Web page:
Throughout modern society, the idea of sympathy is often understood as quite simplistic and mundane, far from the need for serious analysis. Burke’s definition for sympathy at first seems to reflect this elementary clarity, being described as “A sort of substitution, by which we are put into the place of another man, and affected in many respects as he is affected” (page 41, A Philosophical Enquiry). Sympathy serves as a route for comprehending the lives of other individuals. However, with deeper analysis, the weighty implications of such a concept may manifest themselves. Burke moves on to argue that sympathy allows one person to experience another’s pain while simultaneously transcending its full nature and real consequences, turning suffering back on itself in a delightful manner. And, indeed, “turning on pain may be a source of the sublime” (page 41, A Philosophical Enquiry). Through sympathy’s use of the sublime, “poetry, painting, and other affecting arts, transfuse their passions from one breast to another, and are often capable of grafting a delight on wretchedness, misery, and death itself” (page 41, A Philosophical Enquiry). Sympathy exists as more that just a valued social ideal; it forms the ancient skeleton of literature itself and many genres within, as it dictates that people enjoy experiencing the pains, stories, and myths of other lives.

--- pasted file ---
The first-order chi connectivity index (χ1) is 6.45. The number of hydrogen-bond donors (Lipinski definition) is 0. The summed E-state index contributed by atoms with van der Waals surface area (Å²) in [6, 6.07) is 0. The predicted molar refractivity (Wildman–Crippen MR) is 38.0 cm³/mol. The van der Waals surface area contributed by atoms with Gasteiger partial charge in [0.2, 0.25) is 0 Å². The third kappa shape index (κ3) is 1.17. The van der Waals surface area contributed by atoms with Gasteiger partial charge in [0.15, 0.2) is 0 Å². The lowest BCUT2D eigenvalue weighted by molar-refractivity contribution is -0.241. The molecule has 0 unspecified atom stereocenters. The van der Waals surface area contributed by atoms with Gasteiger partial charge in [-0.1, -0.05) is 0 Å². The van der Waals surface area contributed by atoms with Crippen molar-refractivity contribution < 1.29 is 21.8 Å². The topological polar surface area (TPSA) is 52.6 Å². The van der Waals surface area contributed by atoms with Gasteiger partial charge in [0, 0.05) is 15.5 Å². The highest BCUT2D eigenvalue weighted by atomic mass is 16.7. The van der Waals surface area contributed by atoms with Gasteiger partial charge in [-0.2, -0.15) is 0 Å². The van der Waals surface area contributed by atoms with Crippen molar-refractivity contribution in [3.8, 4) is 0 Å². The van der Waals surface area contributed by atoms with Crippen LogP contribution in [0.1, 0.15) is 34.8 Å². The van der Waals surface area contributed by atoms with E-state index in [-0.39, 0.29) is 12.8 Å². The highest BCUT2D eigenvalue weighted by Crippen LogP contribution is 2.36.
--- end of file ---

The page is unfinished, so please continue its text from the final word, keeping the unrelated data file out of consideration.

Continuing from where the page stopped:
Rather than being purely contained within the text, sympathy also transcends it, grasping the reader in order to instill meaning. This idea is excellently illustrated in Frankenstein, which embraces the sublime nature of sympathetic pain, especially in this passage.

Throughout its structure, the passage is built with sympathy in mind. The vocabulary is carefully chosen, emphasizing the opposition between terms of absolute state, such as “wretched,” “filthy,” and “abhorrence,” or “bliss,” “perfect,” and “prosperous.” These absolute phrases help to create a very strong tension between the ideas of aesthetic beauty against ugliness, solitude against care, power against weakness, and righteousness against evil.

The tensions smoothly transition to the monster’s internal debate between his characterization as Adam or Satan. A paradox is formed, as traits of both figures seem to exist, and he never truly decides on the correct comparison. This lack of definitive identity also serves as a major point of ambiguity.

These forms of opposing vocabulary, tension, paradox, ambiguity and missing conclusion all lend themselves to the major theme of uncertainty present in the passage, a great confusion that functions on a larger scale. The monster faces a universal horror, tragic existential worthlessness. The guiding Judeo-Christian belief of the culture that surrounds him cannot fully be applied to him, manifesting itself in the lack of definition. Although granted great intellect and strength, he was shaped not by the monotheistic master of the universe, but by the modern Prometheus.  Normal humans take the forms of deities and titans instead of ethereal creatures, and they are as primitive, capricious, violent, and fallible as the ancient pantheon.

By utilizing Burke’s idea of sympathy, the meaning of the passage can be more fully exposed. A powerful creature is unwillingly created, before tragically sinking within the mire of existential irrelevancy. This type of pain and suffering is highly unique, yet at the same time relatable to very real concerns about one’s role within the universe. Sympathy is used to experience the terrible suffering expressed by the story, without the true consequences. Sublime delight is the product, and the reason why Frankenstein has culturally persisted and is of literary merit.